Sexually Transmitted Diseases/is this herpes or STD


pic 1
pic 1  
QUESTION: shan from colombo,24years
since last 2years i have this blisters in my penis head. but im not feeling itch or paining.but i feel like its increasing,day by day.. can you please tell wat is this?
i have attachwd da pictures n this is my 2nd letter

ANSWER: Hello Shan,
The bump on the edge of your glans corona (rim of the head of your penis) do NOT look like a fluid filled blister characteristic of herpes. It looks more like small pimples.  You didn't provide a clear picture of the details of your symptoms. Does it come and go over the course of a week or two or three, or had it persisted for 2 years?  This information will help me figure out what it may be.  If it is short term and recurrent, than it may in fact be due to herpes, although the photo isn't real convincing of that.   If it is of long term, than it is a cosmetic imperfection of the skin more like a pimple or enlarged oil gland.  

Good luck!

---------- FOLLOW-UP ----------


QUESTION: yes mark its there for more than 2years i think n sometimes it grows n sometimes reducing..but its always pain..nothing.
im attaching a image with this.

Hi Shan,
You may wish to have a doctor take a culture of it to be able to rule in or rule out the cause. It could be an oil gland, a bacterial or viral infection such as herpes. The only way to know for certain, is with appropriate testing.

Good luck!

Sexually Transmitted Diseases

All Answers

Answers by Expert:

Ask Experts


Mark P. Behar


Almost any question or concern about gay men's health issues, sexually transmitted infections, abnormal Pap smears, anal cytology (anal "Pap smears"), etc. There is no such thing as “d/d free” or “clean” (free of infection), so why do so many of us deceive ourselves into thinking that some people are indeed totally free from a potentially infectious disease, like HIV, herpes, hepatitis, syphilis, chlamydia, warts, gonorrhea, etc., just because they say so? Clinical laboratory tests are not perfect, and having a “negative” or “nonreactive” test does not mean that a person is free from infection. Perhaps at the moment the test was taken, the person was uninfected; or, perhaps, the test wasn’t sensitive enough to detect presence of the infection. There is really no way that anyone can determine that they are truly “disease free,” and there are over a hundred of infectious conditions that can be spread without your knowing anything. Rather than trying to “pre-screen” or “serosort” a potential sex-mate with deceptive questions that are impossible to know by today’s technologies, a wiser option may be to consider everyone infected with something, and either use appropriate protective measures (“safer sex”), or accept the responsibility and consequences of possibly “catching” something from someone who’s hotter than expected (pun intended!). There is much research that supports the contention that an HIV positive person reliably taking HIV medications, and having an undetectable viral load, presents a lower risk for transmission of HIV than people who may think or say they are HIV negative, but are not. Food for thought!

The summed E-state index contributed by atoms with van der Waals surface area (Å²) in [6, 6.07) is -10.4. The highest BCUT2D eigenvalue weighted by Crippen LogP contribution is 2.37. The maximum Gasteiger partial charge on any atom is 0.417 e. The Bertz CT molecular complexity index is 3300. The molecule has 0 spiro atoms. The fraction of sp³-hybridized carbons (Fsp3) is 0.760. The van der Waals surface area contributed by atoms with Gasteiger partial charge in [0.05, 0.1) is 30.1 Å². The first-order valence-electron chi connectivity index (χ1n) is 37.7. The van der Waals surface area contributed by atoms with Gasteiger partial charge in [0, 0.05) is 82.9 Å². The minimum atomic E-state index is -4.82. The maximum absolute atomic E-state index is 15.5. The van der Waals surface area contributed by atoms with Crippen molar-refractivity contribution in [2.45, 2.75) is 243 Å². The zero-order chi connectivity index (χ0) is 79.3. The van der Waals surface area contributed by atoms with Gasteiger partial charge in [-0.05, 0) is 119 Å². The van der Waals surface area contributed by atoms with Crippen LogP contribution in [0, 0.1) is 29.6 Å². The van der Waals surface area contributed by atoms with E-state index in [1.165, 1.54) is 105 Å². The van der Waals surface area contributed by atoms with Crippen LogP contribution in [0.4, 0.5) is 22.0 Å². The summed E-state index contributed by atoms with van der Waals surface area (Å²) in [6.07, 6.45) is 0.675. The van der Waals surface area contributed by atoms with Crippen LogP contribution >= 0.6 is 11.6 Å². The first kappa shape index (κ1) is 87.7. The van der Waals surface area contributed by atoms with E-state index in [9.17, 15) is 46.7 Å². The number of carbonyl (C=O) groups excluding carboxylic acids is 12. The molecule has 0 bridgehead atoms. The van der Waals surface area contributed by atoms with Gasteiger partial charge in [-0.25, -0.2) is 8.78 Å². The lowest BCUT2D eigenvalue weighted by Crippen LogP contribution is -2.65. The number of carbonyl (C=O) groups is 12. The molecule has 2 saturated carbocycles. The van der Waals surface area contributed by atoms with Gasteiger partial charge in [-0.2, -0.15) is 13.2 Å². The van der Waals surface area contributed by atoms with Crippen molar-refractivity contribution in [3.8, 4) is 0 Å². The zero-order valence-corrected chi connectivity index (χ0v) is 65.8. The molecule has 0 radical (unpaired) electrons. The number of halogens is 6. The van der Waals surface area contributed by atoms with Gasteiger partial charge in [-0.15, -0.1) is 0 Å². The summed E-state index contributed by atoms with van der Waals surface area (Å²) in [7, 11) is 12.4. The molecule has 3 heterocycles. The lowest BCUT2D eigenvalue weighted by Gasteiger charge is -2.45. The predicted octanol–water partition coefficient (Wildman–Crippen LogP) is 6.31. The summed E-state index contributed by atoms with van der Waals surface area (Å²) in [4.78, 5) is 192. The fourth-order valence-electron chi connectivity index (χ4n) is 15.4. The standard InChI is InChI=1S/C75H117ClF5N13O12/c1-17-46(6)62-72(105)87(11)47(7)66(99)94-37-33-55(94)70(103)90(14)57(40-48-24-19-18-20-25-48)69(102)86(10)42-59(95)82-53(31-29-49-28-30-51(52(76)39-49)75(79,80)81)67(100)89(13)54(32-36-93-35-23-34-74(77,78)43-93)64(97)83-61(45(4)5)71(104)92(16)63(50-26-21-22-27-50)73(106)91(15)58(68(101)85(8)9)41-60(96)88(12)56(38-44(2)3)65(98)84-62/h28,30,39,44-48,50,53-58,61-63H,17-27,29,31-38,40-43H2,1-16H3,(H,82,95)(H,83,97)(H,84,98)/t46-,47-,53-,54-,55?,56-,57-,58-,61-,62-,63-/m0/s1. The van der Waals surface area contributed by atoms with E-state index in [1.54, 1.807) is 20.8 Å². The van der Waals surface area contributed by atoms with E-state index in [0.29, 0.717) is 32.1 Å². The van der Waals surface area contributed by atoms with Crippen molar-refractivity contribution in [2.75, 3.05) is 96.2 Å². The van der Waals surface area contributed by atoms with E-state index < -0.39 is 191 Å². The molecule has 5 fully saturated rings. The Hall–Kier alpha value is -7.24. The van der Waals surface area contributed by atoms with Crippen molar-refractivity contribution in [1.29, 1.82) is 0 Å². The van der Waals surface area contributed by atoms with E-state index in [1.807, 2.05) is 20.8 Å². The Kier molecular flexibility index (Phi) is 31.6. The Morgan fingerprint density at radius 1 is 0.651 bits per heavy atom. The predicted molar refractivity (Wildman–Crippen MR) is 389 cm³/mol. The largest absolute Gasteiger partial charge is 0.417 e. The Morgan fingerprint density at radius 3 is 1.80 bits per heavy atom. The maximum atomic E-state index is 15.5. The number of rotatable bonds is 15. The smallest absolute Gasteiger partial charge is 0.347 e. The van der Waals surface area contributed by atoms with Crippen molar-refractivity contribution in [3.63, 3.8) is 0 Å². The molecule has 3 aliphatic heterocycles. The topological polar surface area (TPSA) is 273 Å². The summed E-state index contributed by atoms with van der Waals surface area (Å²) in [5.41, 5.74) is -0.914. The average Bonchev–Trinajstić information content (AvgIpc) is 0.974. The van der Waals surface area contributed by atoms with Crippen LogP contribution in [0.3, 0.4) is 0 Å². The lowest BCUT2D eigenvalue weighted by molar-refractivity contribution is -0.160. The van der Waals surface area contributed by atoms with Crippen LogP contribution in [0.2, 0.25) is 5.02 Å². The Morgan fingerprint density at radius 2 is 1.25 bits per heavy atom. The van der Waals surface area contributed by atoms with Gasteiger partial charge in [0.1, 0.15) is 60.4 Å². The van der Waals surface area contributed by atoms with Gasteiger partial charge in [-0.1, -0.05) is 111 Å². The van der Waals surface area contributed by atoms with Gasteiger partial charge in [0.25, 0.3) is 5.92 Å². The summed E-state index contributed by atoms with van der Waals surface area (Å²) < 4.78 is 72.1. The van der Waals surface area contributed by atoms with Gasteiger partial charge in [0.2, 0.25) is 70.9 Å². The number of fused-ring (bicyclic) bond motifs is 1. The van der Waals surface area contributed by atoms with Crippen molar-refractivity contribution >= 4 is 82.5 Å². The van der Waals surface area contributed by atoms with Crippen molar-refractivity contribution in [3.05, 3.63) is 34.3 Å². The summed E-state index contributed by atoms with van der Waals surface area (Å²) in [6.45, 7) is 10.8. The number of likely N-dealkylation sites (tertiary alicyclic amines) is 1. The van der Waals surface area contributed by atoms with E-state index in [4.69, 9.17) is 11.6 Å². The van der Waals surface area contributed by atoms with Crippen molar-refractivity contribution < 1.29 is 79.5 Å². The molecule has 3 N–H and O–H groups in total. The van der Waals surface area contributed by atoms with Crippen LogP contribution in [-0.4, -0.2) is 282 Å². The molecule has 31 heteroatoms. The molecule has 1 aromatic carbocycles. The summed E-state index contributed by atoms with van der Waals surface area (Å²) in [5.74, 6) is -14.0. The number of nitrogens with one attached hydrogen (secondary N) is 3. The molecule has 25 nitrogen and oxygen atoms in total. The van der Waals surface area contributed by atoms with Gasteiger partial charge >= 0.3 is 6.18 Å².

Family Practice PA since 1981; Volunteer Clinician for Brady East STD (BESTD) Clinic, Milwaukee, since 1977; answered STD questions submitted to their web site. Professionally lectured at national and regional Physician Assistant and Nurse Practitioner conferences, and at national gay & lesbian health conferences on topics including HIV/AIDS, herpes, hepatitis, STDs, human papilloma virus (the cause of venereal warts), abnormal Pap smears, gay and lesbian health issues, among others.

Co-Founder, Lesbian, Bisexual, & Gay Physician Assistant Caucus of the American Academy of Physician Assistants, Inc.; American Academy of Physician Assistants; Wisconsin Academy of Physician Assistants; National Co-Chair (2012-16), National Association of Black and White Men Together: A Gay, Multiracial Organization for All People (NABWMT)

Journal of the American Academy of Physician Assistants (JAPA) Q Visions, Quarterly Newsletter of the NABWMT

Bachelor's of Arts, 1972 (University of Wisconsin, Milwaukee, WI) Graduate Credits Experimental Psychology, 1972-75 (Tulane University, New Orleans, LA) Physician Assistant, Bachelor's of Science, 1981 (George Washington University, Washington, DC); Masters in Physician Assistant Studies, 2000 (University of Nebraska Medical Center, Omaha, NE)

Awards and Honors
Colposcopy Recognition Award (CRA), the American Association of Colposcopy and Cervical Pathology; Distinguished Fellow, Clinical Preceptor, American Academy of Physician Assistants; Fellow, Wisconsin Academy of Physician Assistants

Past/Present Clients
Brady East STD Clinic, Milwaukee, WI Milwaukee Health Services, Inc. (Martin Luther King Heritage Health Center), Dept. of Family Medicine and Early Intervention Program for HIV Infected Persons

©2017 All rights reserved.